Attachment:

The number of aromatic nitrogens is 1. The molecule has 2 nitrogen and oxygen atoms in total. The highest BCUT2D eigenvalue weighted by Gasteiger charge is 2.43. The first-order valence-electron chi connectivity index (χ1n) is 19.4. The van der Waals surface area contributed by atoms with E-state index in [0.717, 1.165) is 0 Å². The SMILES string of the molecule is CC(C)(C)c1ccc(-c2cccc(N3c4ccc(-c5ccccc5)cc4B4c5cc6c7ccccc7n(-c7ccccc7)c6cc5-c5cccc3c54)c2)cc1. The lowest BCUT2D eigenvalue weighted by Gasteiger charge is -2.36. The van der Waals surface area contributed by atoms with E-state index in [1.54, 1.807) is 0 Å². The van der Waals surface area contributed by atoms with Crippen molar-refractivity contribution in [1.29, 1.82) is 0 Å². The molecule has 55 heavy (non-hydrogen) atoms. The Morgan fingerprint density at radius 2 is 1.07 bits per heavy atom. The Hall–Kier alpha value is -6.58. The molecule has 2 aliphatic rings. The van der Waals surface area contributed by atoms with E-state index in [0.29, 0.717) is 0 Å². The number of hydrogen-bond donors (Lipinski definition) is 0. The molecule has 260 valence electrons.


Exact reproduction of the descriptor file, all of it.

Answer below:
The number of aromatic nitrogens is 1. The molecule has 2 nitrogen and oxygen atoms in total. The highest BCUT2D eigenvalue weighted by Gasteiger charge is 2.43. The first-order valence-electron chi connectivity index (χ1n) is 19.4. The van der Waals surface area contributed by atoms with E-state index in [0.717, 1.165) is 0 Å². The SMILES string of the molecule is CC(C)(C)c1ccc(-c2cccc(N3c4ccc(-c5ccccc5)cc4B4c5cc6c7ccccc7n(-c7ccccc7)c6cc5-c5cccc3c54)c2)cc1. The lowest BCUT2D eigenvalue weighted by Gasteiger charge is -2.36. The van der Waals surface area contributed by atoms with E-state index in [1.54, 1.807) is 0 Å². The van der Waals surface area contributed by atoms with Crippen molar-refractivity contribution in [1.29, 1.82) is 0 Å². The molecule has 55 heavy (non-hydrogen) atoms. The Morgan fingerprint density at radius 2 is 1.07 bits per heavy atom. The Hall–Kier alpha value is -6.58. The molecule has 2 aliphatic rings. The van der Waals surface area contributed by atoms with E-state index in [0.29, 0.717) is 0 Å². The number of hydrogen-bond donors (Lipinski definition) is 0. The molecule has 260 valence electrons.